The president "confuses being tough with being smart." He "thinks locking up addicts instead of treating them before they commit crimes ... is clever politics. That may be, but it certainly isn't sound policy.... A president should speak straight even if what he advocates isn't popular. If he sticks to his guns, the results will prove the wisdom of his policy."
Candidate Bill Clinton was right on target in this 1992 attack against President George Bush.
Now incumbent Clinton is under heated but misguided attack by Bob Dole and congressional allies. If Clinton deserves criticism on drug policy, it is his own: He has confused being tough with being smart and failed to stick to his guns.
The Republicans blame increased drug use on Clinton's early efforts to scale back the overseas drug war budget. But those cuts were well-founded. Government studies had confirmed what outside analysts argued for years: Attempts to interdict drugs overseas and at our borders had failed to affect levels of price and availability in the United States. The more drugs were seized, the more were produced and shipped; for every route cut off, new ones sprang up.
Clinton should have countered his critics with evidence that a Bush-style escalation of the war on supply - Dole's model - would not lower use and abuse. Despite Bush's near doubling of annual drug enforcement budgets from $4.6 to $8 billion dollars, the war on supply failed to meet its key objective: to raise drug prices to bring down consumption. Heroin and cocaine became cheaper and more available. At the height of the Bush drug war, hard-core drug use rose more dramatically than under Clinton.
If Clinton deserves criticism, it is for failing to stand his ground against unworkable policies. To prove his toughness this election year, he urged a $100 million increase in the interdiction budget. He has pursued much the same punitive enforcement strategy as Bush. By 1996 he was asking Congress for $10 billion for domestic and foreign drug enforcement, 25 percent more than Bush's last request.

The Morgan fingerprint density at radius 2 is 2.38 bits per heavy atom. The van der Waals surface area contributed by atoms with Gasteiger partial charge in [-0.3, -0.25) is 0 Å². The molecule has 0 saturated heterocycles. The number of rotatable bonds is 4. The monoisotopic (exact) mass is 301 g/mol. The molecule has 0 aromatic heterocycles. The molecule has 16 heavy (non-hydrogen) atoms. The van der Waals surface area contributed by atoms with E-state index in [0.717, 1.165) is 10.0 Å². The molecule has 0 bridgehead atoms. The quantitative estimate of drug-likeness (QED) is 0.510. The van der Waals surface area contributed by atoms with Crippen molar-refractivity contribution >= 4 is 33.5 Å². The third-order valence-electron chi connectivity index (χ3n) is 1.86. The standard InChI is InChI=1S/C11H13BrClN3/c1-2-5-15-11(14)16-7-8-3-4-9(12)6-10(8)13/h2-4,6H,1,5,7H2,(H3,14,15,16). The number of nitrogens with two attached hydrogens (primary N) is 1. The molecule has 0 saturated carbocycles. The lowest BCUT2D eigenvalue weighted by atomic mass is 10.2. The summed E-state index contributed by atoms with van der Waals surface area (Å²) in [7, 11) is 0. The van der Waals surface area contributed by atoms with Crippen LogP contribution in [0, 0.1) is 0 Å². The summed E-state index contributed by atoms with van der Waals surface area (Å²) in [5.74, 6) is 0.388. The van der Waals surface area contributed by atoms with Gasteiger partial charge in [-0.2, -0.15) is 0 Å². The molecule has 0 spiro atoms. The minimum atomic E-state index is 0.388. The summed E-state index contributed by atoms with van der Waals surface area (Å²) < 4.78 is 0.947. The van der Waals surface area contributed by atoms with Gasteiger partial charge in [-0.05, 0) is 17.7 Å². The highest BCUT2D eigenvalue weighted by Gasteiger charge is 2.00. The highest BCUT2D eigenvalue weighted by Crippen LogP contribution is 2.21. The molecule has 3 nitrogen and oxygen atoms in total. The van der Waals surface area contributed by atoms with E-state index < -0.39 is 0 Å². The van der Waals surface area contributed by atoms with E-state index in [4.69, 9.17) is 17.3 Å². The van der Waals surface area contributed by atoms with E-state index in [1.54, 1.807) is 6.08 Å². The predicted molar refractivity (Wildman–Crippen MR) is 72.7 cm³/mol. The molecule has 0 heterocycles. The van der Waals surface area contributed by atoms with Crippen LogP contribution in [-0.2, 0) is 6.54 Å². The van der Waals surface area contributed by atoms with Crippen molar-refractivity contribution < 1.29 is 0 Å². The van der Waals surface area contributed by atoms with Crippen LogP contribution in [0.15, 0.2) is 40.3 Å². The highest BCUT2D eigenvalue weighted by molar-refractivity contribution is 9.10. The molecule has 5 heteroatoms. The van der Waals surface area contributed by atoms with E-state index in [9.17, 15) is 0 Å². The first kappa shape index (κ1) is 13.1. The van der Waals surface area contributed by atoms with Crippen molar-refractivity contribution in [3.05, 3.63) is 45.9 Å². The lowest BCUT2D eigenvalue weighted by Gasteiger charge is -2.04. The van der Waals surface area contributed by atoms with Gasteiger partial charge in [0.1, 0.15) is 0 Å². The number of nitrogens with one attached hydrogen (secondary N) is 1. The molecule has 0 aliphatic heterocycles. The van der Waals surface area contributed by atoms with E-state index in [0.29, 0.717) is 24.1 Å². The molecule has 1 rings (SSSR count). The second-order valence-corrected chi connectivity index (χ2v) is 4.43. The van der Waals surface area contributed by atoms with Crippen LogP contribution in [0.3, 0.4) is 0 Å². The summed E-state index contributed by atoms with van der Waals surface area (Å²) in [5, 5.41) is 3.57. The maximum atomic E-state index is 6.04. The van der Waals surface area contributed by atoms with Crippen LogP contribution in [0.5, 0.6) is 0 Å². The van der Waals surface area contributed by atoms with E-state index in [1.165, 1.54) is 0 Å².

On Capitol Hill, GOP critics have challenged Clinton's efforts to increase treatment for hard-core drug users. As the campaign heated up this summer, Bush's deputy drug control director, John Walters, testified that increased treatment was "ineffectual policy - the latest manifestation of the liberals' commitment to a 'therapeutic state' in which government serves as the agent of personal rehabilitation."
Again Clinton's initiative was well- founded: Evidence shows that treatment is seven times more cost-effective than law enforcement in curbing cocaine use.
But when congressional Republicans attacked his $355 million hard-core treatment plan in 1993, Clinton failed to throw his full weight behind the initiative. When they opposed his mild efforts to roll back mandatory minimum sentences for drug possession, he backed off. And when the Republican Congress cut treatment and prevention programs in 1995 and 1996, he could have counterattacked, showing how the cuts would push those with drug problems into crime and prisons rather than treatment. Instead, he quietly caved in.
The Republicans also charge Clinton with silence and hypocrisy. He has not used the presidential bully pulpit to condemn drug use. Worse, his initial staff cuts in the drug czar's office, his "didn't inhale" statements, and revelations that White House staffers had used drugs seemed to make light of a deadly serious problem.
The president should speak out and lead. But not rally the country for another escalation of the Reagan-Bush drug war. Not offer simplistic "just say no" messages. And not further stigmatize and demonize those suffering from drug addiction. He needs to reject the drug-war symbolism and speak the truth.
We'll never win a "war" on drugs by chasing the drug supply. Drug problems are not enforcement problems. They are health problems, just as heavy drinking and smoking are.
Drug abusers are not "the enemy." They are our neighbors, friends, and family members who need help in making better choices - ordinary people, sometimes troubled or poor, who deserve care and treatment, not stigmatization and punishment.
Candidate Clinton, in 1992, knew that "emphasizing treatment may not satisfy people fed up with being preyed upon." But when he said he would "speak straight," he knew that earning public support demands telling the truth and backing sound policies.
Would that he had stuck to his guns.
*Eva Bertram, a Washington policy analyst, and Kenneth Sharpe, professor and chair of political science at Swarthmore College in Swarthmore, Pa., are coauthors of "Drug War Politics: The Price of Denial" (University of California Press).